As the show progresses, Eleanor becomes a decent person, Chidi gets slightly better at making decisions, and Jason gets married to a robot. “Oh, that’s enough out of you, robot-lover!” “Hey! That’s racist!” “Not a robot.” We’re still not sure if that last one has any secret moral significance. While you might say, “hey, Chidi’s classes are helping,” it could be argued that Eleanor and friends are progressing in spite of his philosophy class. That’s because there’s a big difference between LEARNING ethics and DOING ethics. And here’s where we get back to metaethics — those questions about what morality actually is and how we ought to approach it. There’s actual data to support the idea that studying moral philosophy doesn’t necessarily make you more ethical.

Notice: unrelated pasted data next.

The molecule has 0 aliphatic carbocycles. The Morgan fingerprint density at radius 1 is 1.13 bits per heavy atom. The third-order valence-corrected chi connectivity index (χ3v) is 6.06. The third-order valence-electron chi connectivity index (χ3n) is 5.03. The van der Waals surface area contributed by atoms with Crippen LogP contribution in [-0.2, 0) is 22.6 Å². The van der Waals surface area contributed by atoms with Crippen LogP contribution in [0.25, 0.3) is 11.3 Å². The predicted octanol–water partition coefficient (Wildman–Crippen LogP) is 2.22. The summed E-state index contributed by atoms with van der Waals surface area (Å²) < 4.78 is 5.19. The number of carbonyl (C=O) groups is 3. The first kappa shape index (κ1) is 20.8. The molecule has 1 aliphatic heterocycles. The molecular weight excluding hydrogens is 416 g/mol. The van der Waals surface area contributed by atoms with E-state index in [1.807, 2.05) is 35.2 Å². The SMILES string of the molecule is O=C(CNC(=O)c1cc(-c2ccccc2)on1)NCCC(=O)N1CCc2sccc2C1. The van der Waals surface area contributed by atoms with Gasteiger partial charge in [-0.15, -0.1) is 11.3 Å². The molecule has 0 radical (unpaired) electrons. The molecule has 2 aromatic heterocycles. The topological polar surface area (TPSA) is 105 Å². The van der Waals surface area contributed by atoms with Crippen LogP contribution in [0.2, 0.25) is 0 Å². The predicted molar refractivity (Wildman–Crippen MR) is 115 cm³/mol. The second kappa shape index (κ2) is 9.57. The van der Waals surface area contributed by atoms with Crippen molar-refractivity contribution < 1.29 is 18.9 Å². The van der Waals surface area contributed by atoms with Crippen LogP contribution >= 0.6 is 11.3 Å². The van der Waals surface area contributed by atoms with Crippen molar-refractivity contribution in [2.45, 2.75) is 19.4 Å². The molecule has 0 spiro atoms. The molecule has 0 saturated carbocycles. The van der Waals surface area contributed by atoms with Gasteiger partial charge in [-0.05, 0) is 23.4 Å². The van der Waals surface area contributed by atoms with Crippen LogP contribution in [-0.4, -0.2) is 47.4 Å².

Contemporary philosopher Eric Schwitzgebel conducted a study between 2007 and 2009 that resulted in a maybe-not-so-surprising conclusion: ethics professors do not generally perform more ethically than their non-ethicist and non-philosopher peers. In fact, many of those peers believed that ethics professors actually performed less ethically than their counterparts. This is consistent with the story of Chidi, who, despite knowing a buttload about ethical theory, ended up in The Bad Place because of the people he unwittingly hurt through his struggle to apply those theories. “This is why everyone hates moral philosophy professors.” Oh, did we mention the Good Place is really the Bad Place? We’ll get to that. “Hahaha. Oh, man! I can’t believe you figured it out!”